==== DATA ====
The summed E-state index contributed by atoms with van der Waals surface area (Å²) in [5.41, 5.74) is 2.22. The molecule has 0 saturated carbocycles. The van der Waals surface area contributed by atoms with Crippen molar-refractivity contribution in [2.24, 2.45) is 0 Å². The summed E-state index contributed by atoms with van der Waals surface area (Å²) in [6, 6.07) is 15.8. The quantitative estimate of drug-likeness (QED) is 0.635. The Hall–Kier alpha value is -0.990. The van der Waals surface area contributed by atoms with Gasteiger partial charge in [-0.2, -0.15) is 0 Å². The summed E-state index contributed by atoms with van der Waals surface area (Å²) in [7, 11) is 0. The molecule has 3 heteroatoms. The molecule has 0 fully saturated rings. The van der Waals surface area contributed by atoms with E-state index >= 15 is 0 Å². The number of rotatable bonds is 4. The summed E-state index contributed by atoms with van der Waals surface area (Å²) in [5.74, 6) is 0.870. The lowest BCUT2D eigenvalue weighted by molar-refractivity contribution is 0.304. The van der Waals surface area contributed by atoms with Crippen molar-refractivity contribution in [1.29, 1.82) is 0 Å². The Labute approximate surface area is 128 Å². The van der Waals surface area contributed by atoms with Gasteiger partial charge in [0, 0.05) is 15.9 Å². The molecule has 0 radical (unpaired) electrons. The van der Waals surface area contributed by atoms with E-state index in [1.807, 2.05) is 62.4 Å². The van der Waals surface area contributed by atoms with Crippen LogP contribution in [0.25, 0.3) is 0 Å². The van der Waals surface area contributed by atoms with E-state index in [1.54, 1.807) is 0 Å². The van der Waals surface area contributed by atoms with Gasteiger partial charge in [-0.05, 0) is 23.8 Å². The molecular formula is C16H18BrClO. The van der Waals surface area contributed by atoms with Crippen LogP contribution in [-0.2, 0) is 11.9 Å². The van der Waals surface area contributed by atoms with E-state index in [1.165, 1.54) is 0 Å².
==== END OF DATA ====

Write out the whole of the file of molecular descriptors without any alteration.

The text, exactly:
The summed E-state index contributed by atoms with van der Waals surface area (Å²) in [5.41, 5.74) is 2.22. The molecule has 0 saturated carbocycles. The van der Waals surface area contributed by atoms with Crippen molar-refractivity contribution in [2.24, 2.45) is 0 Å². The summed E-state index contributed by atoms with van der Waals surface area (Å²) in [6, 6.07) is 15.8. The quantitative estimate of drug-likeness (QED) is 0.635. The Hall–Kier alpha value is -0.990. The van der Waals surface area contributed by atoms with Gasteiger partial charge in [-0.2, -0.15) is 0 Å². The summed E-state index contributed by atoms with van der Waals surface area (Å²) in [7, 11) is 0. The molecule has 3 heteroatoms. The molecule has 0 fully saturated rings. The van der Waals surface area contributed by atoms with E-state index >= 15 is 0 Å². The number of rotatable bonds is 4. The summed E-state index contributed by atoms with van der Waals surface area (Å²) in [5.74, 6) is 0.870. The lowest BCUT2D eigenvalue weighted by molar-refractivity contribution is 0.304. The van der Waals surface area contributed by atoms with Crippen molar-refractivity contribution in [1.29, 1.82) is 0 Å². The Labute approximate surface area is 128 Å². The van der Waals surface area contributed by atoms with Gasteiger partial charge in [0, 0.05) is 15.9 Å². The molecule has 0 radical (unpaired) electrons. The van der Waals surface area contributed by atoms with E-state index in [1.807, 2.05) is 62.4 Å². The van der Waals surface area contributed by atoms with Crippen LogP contribution in [0.25, 0.3) is 0 Å². The van der Waals surface area contributed by atoms with E-state index in [1.54, 1.807) is 0 Å². The van der Waals surface area contributed by atoms with Gasteiger partial charge in [-0.05, 0) is 23.8 Å². The molecular formula is C16H18BrClO. The van der Waals surface area contributed by atoms with Crippen LogP contribution in [-0.2, 0) is 11.9 Å². The van der Waals surface area contributed by atoms with E-state index in [1.165, 1.54) is 0 Å².